A worker broke his arm and five others suffered minor scrapes when a barn roof tumbled off its supports as carpenters were raising it Thursday at the Oklahoma Training Track of Saratoga Race Course.
The man was airlifted to Albany Medical Center Hospital after the 8:30 a.m. accident. The other five workers, four men and one woman, were treated at the scene for their scrapes and cuts and remained at work, said Charlie Wheeler, New York Racing Association facilities manager.
NYRA officials and city police were not releasing the workers’ names yet.
The skilled carpenters, all members of a carpenters’ union and NYRA employees, were renovating Barn 50, the seventh barn to be rebuilt as part of an ongoing renovation project at the training track on Union Avenue. The barns have sunk into the ground over the decades, Wheeler said, and new walls are being installed at each barn, one at a time.
It will cost between $50,000 and $70,000 to rebuild the 10-stall barn, and that construction will be complete in six to eight weeks.
“Whatever we will do, we will use the existing materials as much as possible,” Wheeler said, adding NYRA will continue with the rest of the barn renovations as planned.
Barn 50 in Horse Haven was assigned to trainer Gary Contessa, who did not have horses in it yet because it was being renovated.
After the accident, the slate roof of the 120-by-25-foot barn lay on the ground where it fell. Wheeler said he couldn’t guess how many tons the roof weighs. “With the slate on there, it’s not light.”
The Occupational Safety and Health Administration was called in to investigate the accident.
Wheeler said the carpenters were using eight barn jacks per stall rather than the required minimum of five jacks per stall. As the workers hoisted the roof to its intended height, its weight shifted and the roof fell to its side, Wheeler said.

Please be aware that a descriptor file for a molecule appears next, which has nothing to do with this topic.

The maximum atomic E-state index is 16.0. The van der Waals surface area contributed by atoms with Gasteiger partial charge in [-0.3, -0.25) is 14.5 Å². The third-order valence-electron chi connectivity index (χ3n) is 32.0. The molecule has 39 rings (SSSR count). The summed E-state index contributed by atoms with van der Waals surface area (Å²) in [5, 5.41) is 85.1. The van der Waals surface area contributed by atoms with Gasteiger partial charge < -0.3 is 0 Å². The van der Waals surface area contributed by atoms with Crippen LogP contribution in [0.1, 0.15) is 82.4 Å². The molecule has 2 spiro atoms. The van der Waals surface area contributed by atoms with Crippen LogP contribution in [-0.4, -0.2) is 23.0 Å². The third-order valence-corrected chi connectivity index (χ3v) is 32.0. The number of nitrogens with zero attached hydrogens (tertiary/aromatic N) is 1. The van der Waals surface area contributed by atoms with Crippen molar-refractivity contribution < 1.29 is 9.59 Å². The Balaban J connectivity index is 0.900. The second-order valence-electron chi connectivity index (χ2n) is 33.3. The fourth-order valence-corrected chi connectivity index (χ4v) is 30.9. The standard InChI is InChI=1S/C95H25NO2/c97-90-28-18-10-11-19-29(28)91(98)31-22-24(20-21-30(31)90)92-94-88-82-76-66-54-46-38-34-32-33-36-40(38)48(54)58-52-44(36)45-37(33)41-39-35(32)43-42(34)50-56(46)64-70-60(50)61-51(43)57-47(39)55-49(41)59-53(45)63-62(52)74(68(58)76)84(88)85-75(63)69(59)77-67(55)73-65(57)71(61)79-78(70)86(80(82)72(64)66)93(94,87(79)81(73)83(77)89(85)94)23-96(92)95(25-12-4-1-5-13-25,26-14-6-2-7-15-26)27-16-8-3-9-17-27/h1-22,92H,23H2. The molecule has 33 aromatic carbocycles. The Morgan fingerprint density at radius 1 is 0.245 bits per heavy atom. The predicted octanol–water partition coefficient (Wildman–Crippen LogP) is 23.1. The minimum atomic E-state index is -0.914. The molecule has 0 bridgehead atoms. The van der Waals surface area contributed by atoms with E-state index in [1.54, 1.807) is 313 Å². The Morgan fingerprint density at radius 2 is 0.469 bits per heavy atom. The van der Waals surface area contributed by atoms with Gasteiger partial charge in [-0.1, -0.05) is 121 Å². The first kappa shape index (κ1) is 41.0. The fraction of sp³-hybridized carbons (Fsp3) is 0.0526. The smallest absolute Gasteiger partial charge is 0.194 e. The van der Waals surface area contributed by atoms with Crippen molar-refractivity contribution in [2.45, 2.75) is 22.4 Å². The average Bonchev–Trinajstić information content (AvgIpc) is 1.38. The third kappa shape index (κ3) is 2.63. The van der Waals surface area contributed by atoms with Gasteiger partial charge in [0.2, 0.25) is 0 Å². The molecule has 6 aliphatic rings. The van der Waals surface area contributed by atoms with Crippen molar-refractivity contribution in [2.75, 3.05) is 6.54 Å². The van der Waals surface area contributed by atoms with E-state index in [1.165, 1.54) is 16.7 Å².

Two workers were inside the structure and the other four were outside. No one else was near the barn at the time.
The accident caused quite a hubbub at the training grounds by the time police arrived. “There were a lot of people running around,” said assistant police chief Christopher Cole. “It was chaos, but it was controlled chaos.”
It was the first time Cole recalls receiving such a call from the race track in his 19 years with the force.
Police are investigating the accident but don’t consider it suspicious, he said.
The barn also knocked down an electrical pole, and authorities were securing that Thursday morning.
City officials don’t typically do building safety inspections at the track, said Commissioner of Public Safety Ron Kim.
“Our authority is all wrapped up in the same controversy over whether the state owns the land or NYRA does,” Kim said. The city typically has given up the right to do inspections to state authorities, except for annual fire inspections, which the city does itself.
NYRA does its own routine barn inspections and has been renovating older barns since 1990, said Mark Bardack, a spokesman for the track.
The training season on the Oklahoma track is not yet in full swing; only 30 percent of its barns are currently occupied, officials said.
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